Banana Republic, a term often applied to India, is only half truth in describing the real state of affairs. The term originally refers to an oligarchy or plutocracy running a country in collusion with large private business enterprises for profit. India could be conceived of as an oligarchy pejoratively considering a single party has been ruling the country almost major period since independence. However, they were not self elected but chosen through democratic means. The second part, however, of collusion with private enterprises, is largely true. This adds another peculiar problem to the table. The person governing the country is actually not the one elected by the people but has been ‘appointed’ by a party leader. What kinds of democratic rights does this person have and how is the governing actually taking place, especially with the ‘appointed’ leader having to face and defend the criticisms from the media and the party leader, who is considered to ‘actually’ run the country not having any such democratic duties!
Simply put, there’s no decent English word to describe the current phenomenon of governance in India. The term ‘puppet regime’ is to narrow and too derogatory a term and we’re looking for a one with ‘cracy’ ending.
To be fair, this government is run be an able administrator. Rarely have we seen a government run by a Scholar from Oxbridge being ridiculed, however unfavourably, as a ‘puppet regime’. Rarely also, have we seen an Oxbridge trained Scholar heading the most corrupt regime in the history of independent India.
Considering the weak and divisive nature of the opposition and the perceived ‘untouchability’ of BJP, there is no doubt that Congress will win again. And that victory will be touted as a vindication of all these corruption charges. Again new corruption charges will emerge and Sonia Gandhi will again travel to European countries under mysterious circumstances and leaving this Scholar to face the media and the people in his now-famed indecisive spurts of address.
If this is the state of the government, the so-called Civil Society is comprised of members too idealistic to believe that a stronger law leads to stronger society. They want the strongest possible law to combat corruption. They believe that corruptible people who are ubiquitous in India, who flout every law of the land in the country to their benefit, will not misuse the anti-corruption law. This appalling naivety is compounded by their despicable hunger for publicity which gave way to one of the most absurd slogans ever heard in the east – Anna is India and India is Anna.
If this is the state of affairs with the Civil Society, the state of opposition appears even more deplorable. It now looks like, to BJP, that Modi is India and India is Modi. Or more precisely Gujarat is India and India is Gujarat. They are too caught up with trying to protect Modi from various onslaughts and very often crying foul at the media and the central government of targeting Modi. The Centre is indeed targeting Modi and trying to find ways to trap him. But then that’s what they are supposed to do. Crying indignantly that ‘Snake is venomous’ is not going to change the biological nature of the reptile. Especially today’s government, with little reputation to lose, might go out on an all out war on Modi. Their retributory aggression is being evident in the actions against Jagan Mohan Reddy in Andhra, Reddy brothers in Karnataka, Modi in Gujarat and of course actions against Baba Ramdev and other Civil Society members. Why, of all the people arrested and all the people on whom charge-sheets are filed, not a single Congress member is present is a mystery to which we will never have an answer.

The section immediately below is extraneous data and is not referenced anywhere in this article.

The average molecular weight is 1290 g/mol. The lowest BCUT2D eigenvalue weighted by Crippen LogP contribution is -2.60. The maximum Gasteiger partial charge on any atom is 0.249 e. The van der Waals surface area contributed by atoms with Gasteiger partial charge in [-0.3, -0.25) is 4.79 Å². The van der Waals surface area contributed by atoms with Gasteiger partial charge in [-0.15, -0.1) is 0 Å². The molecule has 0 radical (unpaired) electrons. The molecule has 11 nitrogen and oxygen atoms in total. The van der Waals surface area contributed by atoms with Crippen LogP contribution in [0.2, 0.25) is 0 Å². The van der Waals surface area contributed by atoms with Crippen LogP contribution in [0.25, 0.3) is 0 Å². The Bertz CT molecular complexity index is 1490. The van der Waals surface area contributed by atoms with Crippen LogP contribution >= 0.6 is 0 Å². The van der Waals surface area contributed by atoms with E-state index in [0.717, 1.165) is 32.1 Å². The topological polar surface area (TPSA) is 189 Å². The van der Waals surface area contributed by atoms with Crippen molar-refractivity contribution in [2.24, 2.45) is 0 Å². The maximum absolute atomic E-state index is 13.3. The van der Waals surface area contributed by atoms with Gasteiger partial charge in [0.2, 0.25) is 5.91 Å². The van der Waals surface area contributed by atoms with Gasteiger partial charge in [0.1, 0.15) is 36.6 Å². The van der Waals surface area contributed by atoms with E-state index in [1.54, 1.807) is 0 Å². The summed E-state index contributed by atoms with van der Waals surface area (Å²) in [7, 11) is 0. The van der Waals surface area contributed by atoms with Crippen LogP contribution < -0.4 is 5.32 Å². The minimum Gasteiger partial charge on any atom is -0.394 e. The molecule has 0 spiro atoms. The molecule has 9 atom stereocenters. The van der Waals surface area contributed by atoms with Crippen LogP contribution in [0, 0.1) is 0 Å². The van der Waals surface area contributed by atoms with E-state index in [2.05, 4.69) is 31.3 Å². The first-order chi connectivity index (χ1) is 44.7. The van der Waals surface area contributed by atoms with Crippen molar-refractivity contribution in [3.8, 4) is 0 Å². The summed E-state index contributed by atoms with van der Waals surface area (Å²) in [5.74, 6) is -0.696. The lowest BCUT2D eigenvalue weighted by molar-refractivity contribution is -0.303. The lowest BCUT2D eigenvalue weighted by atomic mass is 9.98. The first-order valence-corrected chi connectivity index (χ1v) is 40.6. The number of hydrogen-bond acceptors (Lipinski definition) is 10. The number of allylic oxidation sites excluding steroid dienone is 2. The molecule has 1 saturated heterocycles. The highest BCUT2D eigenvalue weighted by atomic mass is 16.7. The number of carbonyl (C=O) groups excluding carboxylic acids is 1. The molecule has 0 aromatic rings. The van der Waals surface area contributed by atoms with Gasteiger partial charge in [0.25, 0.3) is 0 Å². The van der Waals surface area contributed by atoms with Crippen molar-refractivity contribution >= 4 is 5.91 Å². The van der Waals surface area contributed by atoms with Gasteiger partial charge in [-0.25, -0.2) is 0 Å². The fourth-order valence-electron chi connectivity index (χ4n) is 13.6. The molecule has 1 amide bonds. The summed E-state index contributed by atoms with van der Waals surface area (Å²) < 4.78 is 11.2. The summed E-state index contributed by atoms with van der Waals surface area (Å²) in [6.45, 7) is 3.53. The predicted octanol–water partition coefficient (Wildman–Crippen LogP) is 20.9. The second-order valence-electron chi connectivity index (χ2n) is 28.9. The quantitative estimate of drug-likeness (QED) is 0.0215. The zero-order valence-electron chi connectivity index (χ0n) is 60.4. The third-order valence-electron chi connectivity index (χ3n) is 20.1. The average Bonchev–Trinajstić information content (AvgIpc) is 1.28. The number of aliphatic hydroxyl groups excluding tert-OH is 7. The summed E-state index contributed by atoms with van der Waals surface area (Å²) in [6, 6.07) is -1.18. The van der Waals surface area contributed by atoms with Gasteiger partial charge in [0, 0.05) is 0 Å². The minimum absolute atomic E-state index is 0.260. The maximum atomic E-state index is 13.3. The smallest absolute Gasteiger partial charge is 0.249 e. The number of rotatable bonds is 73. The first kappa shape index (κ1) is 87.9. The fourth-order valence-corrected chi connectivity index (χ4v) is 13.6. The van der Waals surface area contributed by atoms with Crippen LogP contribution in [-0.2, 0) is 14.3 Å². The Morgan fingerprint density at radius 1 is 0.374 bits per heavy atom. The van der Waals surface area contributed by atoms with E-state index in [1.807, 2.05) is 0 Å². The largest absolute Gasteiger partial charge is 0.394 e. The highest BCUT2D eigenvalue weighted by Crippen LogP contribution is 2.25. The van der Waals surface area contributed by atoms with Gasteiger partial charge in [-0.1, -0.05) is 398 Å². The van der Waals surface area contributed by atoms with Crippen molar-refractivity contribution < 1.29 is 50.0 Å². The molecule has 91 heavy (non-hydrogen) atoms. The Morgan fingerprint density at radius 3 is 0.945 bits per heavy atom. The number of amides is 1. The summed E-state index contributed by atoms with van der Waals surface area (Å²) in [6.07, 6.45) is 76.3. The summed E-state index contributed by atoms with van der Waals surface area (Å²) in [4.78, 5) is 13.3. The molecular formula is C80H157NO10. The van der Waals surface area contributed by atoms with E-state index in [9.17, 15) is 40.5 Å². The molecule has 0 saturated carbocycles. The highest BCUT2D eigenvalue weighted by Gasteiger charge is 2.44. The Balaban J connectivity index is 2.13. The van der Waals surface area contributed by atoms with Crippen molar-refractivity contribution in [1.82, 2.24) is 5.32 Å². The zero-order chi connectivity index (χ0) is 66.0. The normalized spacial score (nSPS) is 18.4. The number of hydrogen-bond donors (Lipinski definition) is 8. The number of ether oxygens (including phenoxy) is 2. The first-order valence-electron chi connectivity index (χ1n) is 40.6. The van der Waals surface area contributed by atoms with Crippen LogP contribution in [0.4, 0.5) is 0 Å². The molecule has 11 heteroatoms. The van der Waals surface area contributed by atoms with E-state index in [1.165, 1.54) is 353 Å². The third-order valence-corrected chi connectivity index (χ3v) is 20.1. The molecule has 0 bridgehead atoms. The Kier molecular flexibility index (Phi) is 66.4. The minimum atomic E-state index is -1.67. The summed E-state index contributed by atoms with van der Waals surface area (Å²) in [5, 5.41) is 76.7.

But how is all this affecting today’s India? A certain number of actions, however partial, can bring ill-repute to the fragile democracy we have. It has already made the dent to the system. We mock, ridicule, caricature and despise our politicians. We do not trust them. We think they are the reason for all the illnesses that are plaguing our country. We do not, for a moment, think we could be part of the illness. We bribe and solicit bribes. We exploit our employers for allowances. We disregard our public places. We celebrate our corrupt relatives who have ‘made it’ in their life and deride the ‘honest’ ones. However, we think that removing a couple of ministers from their portfolio will somehow, magically, cleanse the nation.
How far are we from thinking that all our politicians need to be removed? And then who will come? How many people think that a military regime would solve our countries problems, raise your hands?
So are we slowly but inexorably sliding towards becoming another Pakistan? Where the people are corrupt to the core but slap all the blame on their countries politicians, much to the convenience of their military leaders; where they long for ‘honest’ and ‘strong’ governance but do everything to prevent it from happening?
The solution does not lie in dismissing Dayanidhi Maran or even Manmohan Singh. Sonia Gandhi is not the personification of all evil in this country, although she could claim quite an extent of credit for the shambles that we are in today. Having said that, we don’t need villains to put things in perspective. This does not take the ‘everybody is bad’ tone, which, according to me, is the laziest and most dangerous attitude to take. So, having said that, our question is: is cleaner autocracy better than corruptible democracy?